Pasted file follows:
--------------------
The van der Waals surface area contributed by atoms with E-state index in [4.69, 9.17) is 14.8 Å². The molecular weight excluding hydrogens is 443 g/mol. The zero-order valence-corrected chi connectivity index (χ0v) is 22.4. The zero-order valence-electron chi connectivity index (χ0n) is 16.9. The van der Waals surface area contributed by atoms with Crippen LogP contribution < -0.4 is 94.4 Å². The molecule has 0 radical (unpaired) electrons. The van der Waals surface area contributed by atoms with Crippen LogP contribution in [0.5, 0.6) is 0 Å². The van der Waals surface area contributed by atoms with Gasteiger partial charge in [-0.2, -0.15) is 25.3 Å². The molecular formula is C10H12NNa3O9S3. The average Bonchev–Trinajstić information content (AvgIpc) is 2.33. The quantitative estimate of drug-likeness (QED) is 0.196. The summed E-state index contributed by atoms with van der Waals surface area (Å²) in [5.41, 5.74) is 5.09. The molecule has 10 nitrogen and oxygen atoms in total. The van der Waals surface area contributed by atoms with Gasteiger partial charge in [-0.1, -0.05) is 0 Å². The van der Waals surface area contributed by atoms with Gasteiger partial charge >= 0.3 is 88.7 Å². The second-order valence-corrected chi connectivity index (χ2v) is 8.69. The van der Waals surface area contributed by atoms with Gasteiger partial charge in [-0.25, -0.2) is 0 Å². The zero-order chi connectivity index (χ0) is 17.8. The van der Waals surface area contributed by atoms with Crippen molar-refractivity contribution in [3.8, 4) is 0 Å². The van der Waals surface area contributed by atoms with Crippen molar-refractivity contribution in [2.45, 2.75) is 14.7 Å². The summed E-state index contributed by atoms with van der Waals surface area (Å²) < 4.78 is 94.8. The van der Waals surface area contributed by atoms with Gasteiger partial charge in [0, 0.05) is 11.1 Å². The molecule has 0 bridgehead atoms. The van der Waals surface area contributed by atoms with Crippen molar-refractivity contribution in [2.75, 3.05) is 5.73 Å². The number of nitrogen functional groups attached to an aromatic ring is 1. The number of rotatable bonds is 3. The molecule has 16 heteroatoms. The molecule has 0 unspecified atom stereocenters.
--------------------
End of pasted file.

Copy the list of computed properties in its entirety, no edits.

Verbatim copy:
The van der Waals surface area contributed by atoms with E-state index in [4.69, 9.17) is 14.8 Å². The molecular weight excluding hydrogens is 443 g/mol. The zero-order valence-corrected chi connectivity index (χ0v) is 22.4. The zero-order valence-electron chi connectivity index (χ0n) is 16.9. The van der Waals surface area contributed by atoms with Crippen LogP contribution < -0.4 is 94.4 Å². The molecule has 0 radical (unpaired) electrons. The van der Waals surface area contributed by atoms with Crippen LogP contribution in [0.5, 0.6) is 0 Å². The van der Waals surface area contributed by atoms with Gasteiger partial charge in [-0.2, -0.15) is 25.3 Å². The molecular formula is C10H12NNa3O9S3. The average Bonchev–Trinajstić information content (AvgIpc) is 2.33. The quantitative estimate of drug-likeness (QED) is 0.196. The summed E-state index contributed by atoms with van der Waals surface area (Å²) in [5.41, 5.74) is 5.09. The molecule has 10 nitrogen and oxygen atoms in total. The van der Waals surface area contributed by atoms with Gasteiger partial charge in [-0.1, -0.05) is 0 Å². The van der Waals surface area contributed by atoms with Gasteiger partial charge >= 0.3 is 88.7 Å². The second-order valence-corrected chi connectivity index (χ2v) is 8.69. The van der Waals surface area contributed by atoms with Gasteiger partial charge in [-0.25, -0.2) is 0 Å². The zero-order chi connectivity index (χ0) is 17.8. The van der Waals surface area contributed by atoms with Crippen molar-refractivity contribution in [3.8, 4) is 0 Å². The van der Waals surface area contributed by atoms with Crippen molar-refractivity contribution in [2.45, 2.75) is 14.7 Å². The summed E-state index contributed by atoms with van der Waals surface area (Å²) < 4.78 is 94.8. The van der Waals surface area contributed by atoms with Gasteiger partial charge in [0, 0.05) is 11.1 Å². The molecule has 0 bridgehead atoms. The van der Waals surface area contributed by atoms with Crippen molar-refractivity contribution in [2.75, 3.05) is 5.73 Å². The number of nitrogen functional groups attached to an aromatic ring is 1. The number of rotatable bonds is 3. The molecule has 16 heteroatoms. The molecule has 0 unspecified atom stereocenters.